With Love and Irony

With Love and Irony

With Love and Irony

With Love and Irony

Excerpt

When I was living in Nanking, China, I followed with sharp interest several new and struggling little magazines, because of my concern with what was taking place around me in a revolutionary China. There was one in English called The China Critic. I read it from cover to cover every week, since in it young Chinese intellectuals were expressing their thoughts and hopes. Their language was English, partly because they wanted English-speaking readers, partly because they wrote, some of them, more easily in English than in Chinese. Then there began to appear in its pages a column entitled The Little Critic, signed by one Lin Yutang, of whom until then I had never heard. The column was unvaryingly a fresh, keen, accurate comment on some aspect or occurrence of daily life, political or social. What won my first admiration was its fearlessness. At a time when it was really dangerous to criticize those in power, The Little Critic criticized boldly and freely, saving himself, I am sure, only by the humor and wit with which his opinions were expressed. This wit, clothing fearlessness where others were timid, mercilessness where no mercy was due, and sympathy for and appreciation of the common people of China, bourgeoisie as well as proletariat, soon drew the attention of many readers besides myself, and people began to ask, "Who is this Lin Yutang?"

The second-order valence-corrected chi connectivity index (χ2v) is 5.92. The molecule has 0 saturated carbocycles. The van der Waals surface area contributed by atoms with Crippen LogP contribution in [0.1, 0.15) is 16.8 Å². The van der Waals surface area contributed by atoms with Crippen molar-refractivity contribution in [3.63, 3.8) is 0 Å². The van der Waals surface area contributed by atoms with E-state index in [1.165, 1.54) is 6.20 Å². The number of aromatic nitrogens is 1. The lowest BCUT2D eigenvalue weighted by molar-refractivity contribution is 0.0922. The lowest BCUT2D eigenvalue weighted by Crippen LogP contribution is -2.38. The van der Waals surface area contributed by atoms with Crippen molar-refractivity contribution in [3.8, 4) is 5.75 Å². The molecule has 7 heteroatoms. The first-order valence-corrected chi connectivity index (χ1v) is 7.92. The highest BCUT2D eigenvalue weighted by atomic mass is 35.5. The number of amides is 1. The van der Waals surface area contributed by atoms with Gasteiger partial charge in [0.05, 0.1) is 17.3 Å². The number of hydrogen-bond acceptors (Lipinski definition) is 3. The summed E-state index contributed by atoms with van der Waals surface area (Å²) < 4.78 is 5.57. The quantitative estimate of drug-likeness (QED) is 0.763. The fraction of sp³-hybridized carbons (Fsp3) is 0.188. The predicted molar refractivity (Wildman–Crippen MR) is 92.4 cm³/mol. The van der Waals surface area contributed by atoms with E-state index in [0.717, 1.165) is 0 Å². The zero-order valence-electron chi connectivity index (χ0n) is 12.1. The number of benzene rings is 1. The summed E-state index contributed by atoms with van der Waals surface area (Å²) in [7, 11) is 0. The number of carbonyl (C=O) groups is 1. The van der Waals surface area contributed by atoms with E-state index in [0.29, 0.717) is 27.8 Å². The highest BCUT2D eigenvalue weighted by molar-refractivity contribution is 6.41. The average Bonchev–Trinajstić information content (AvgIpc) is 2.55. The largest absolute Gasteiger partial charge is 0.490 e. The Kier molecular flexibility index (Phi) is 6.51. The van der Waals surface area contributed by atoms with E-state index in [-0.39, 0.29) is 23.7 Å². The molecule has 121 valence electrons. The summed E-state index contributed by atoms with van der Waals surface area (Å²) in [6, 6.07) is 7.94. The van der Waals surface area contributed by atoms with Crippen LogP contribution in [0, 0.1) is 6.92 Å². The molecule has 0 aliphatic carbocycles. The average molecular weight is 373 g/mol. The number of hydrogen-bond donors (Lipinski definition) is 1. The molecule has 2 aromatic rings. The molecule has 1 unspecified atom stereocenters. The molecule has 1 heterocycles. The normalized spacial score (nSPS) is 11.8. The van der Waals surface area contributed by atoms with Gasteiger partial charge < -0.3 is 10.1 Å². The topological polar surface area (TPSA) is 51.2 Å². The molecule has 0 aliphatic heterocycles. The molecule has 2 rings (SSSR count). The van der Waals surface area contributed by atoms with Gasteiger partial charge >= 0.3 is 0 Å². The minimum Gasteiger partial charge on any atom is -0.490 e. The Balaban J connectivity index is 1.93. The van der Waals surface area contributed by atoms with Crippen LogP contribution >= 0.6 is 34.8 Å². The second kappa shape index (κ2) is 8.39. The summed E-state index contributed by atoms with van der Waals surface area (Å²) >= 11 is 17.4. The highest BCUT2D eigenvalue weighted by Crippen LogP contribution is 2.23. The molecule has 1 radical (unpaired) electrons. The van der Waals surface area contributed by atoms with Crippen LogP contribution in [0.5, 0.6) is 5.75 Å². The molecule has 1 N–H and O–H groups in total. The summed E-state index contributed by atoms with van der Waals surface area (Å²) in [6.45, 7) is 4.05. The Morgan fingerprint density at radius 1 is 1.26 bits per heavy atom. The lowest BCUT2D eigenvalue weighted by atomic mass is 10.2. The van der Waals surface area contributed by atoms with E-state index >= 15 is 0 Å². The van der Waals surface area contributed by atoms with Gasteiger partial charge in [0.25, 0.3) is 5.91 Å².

Many readers in many countries have asked that since . . .

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